Thin-Skinned Wallets

Things aren't that bad; why all the hollering?

Most every elementary-school classroom has a kid who is thin-skinned.  Not in the sense of being unable to take insults without crying; that's another story.

The thin-skinned child is the one who bruises at the slightest touch; who can't fall down in the playground without getting scratches that bleed copiously; who, in short, doesn't seem to have been granted the physical strength and fortitude to deal well with even the mildest misfortune.  Such a child generally winds up sitting alone on the schoolhouse steps, watching the others play; for who wants to get blamed for "hurting poor Billy again"?

It looks like today's Americans are as financially thin-skinned as poor Billy on the playground.  From the yelling and screaming of the last year, you'd think we were in the second Great Depression; in fact, the media routinely alleges exactly that.  An endless drumbeat of financial crises, layoffs, cutbacks, insecurity, and so on might lead you to believe that the End Is Nigh.

It's true that, as Rasmussen polls show, half of American voters believe the media is intentionally making the economy look worse than it really is.  But surely it isn't entirely made up, is it?

After all, housing prices are dropping; banks are failing; and tax revenues are down.  Doesn't that mean economic problems?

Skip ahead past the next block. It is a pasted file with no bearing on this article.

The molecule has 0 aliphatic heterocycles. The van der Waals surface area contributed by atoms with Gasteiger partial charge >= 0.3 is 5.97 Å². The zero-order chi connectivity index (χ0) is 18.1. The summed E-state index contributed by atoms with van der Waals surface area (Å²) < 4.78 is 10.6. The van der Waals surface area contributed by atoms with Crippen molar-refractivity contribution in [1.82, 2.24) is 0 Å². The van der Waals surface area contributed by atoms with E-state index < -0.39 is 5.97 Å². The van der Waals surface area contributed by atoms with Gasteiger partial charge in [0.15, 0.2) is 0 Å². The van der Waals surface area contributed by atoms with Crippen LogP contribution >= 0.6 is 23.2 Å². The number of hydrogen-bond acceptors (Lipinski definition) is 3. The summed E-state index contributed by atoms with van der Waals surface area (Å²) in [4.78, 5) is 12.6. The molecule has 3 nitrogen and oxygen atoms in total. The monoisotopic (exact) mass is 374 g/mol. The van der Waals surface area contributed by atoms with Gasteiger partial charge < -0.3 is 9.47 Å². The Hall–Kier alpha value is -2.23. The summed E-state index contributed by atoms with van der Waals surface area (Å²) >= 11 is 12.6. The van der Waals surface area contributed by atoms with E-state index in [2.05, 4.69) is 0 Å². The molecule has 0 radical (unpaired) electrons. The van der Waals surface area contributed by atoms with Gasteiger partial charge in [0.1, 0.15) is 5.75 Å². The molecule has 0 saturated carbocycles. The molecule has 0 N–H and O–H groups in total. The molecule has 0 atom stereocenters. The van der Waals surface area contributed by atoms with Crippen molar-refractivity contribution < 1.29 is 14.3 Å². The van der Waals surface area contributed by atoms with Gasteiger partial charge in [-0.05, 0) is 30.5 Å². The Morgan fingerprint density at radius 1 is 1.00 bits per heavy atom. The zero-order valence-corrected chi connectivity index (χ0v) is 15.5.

No.  Not in the least.  There is one official means of determining a recession, and another method that isn't "official" but is realistic.

The official definition of a recession is simple and straightforward:

A period of general economic decline; specifically, a decline in GDP for two or more consecutive quarters. [emphasis added]

So it's very easy to discern whether we are, in fact, in a recession.  National Review and have provided this excellent graph of America's changing GDP over the last while.

It's very clear that in the last two years, we have had exactly one quarter with a declining GDP, and that by a tiny amount; all the other quarters have shown growth, mostly pretty significant growth.  We are not in a depression; we are not in a recession; we are, in fact, in a growing economy.

Could it be growing more?  Of course it could, and it would if the government would reduce taxes and cut burdensome regulation.  All things considered, though, and especially considering the quadrupling of oil prices we've had to sustain, the American economy is robustly healthy.

The other unofficial but highly relevant measure of economic health is that of unemployment.  As the old saw has it, a recession is when your neighbor loses his job but a depression is when you lose yours.  So, how are we doing as far as putting people to work?

Not so bad.  The U.S. Department of Labor reports that the July unemployment rate was 5.7%.  That's a bit more than last year at this time (4.7%), and obviously we should be concerned about the unlucky people that represent that percent.

However, in a free economy there will always be a certain number of people that are in between jobs.  The only time you'll get truly 100% employment is if it's illegal to quit, and that's not really where we want to be.